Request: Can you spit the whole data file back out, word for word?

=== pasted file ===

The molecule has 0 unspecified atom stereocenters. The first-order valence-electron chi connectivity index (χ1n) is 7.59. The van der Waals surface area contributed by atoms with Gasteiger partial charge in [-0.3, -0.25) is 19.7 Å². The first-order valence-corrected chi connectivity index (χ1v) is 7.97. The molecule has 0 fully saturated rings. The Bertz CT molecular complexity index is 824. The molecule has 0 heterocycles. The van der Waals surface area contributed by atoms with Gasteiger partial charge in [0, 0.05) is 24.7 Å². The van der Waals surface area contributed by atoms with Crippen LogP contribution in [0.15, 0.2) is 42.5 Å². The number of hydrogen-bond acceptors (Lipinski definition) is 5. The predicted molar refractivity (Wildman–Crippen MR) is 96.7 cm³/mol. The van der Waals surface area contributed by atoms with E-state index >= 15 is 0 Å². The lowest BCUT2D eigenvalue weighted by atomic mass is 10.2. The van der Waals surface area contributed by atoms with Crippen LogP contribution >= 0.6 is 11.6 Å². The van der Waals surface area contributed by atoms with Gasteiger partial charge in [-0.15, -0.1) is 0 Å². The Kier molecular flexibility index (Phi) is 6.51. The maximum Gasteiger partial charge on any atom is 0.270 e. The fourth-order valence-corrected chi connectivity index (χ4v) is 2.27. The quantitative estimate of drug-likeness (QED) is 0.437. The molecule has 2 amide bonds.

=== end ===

The molecule has 0 unspecified atom stereocenters. The first-order valence-electron chi connectivity index (χ1n) is 7.59. The van der Waals surface area contributed by atoms with Gasteiger partial charge in [-0.3, -0.25) is 19.7 Å². The first-order valence-corrected chi connectivity index (χ1v) is 7.97. The molecule has 0 fully saturated rings. The Bertz CT molecular complexity index is 824. The molecule has 0 heterocycles. The van der Waals surface area contributed by atoms with Gasteiger partial charge in [0, 0.05) is 24.7 Å². The van der Waals surface area contributed by atoms with Crippen LogP contribution in [0.15, 0.2) is 42.5 Å². The number of hydrogen-bond acceptors (Lipinski definition) is 5. The predicted molar refractivity (Wildman–Crippen MR) is 96.7 cm³/mol. The van der Waals surface area contributed by atoms with E-state index >= 15 is 0 Å². The lowest BCUT2D eigenvalue weighted by atomic mass is 10.2. The van der Waals surface area contributed by atoms with Crippen LogP contribution >= 0.6 is 11.6 Å². The van der Waals surface area contributed by atoms with Gasteiger partial charge in [-0.15, -0.1) is 0 Å². The Kier molecular flexibility index (Phi) is 6.51. The maximum Gasteiger partial charge on any atom is 0.270 e. The fourth-order valence-corrected chi connectivity index (χ4v) is 2.27. The quantitative estimate of drug-likeness (QED) is 0.437. The molecule has 2 amide bonds.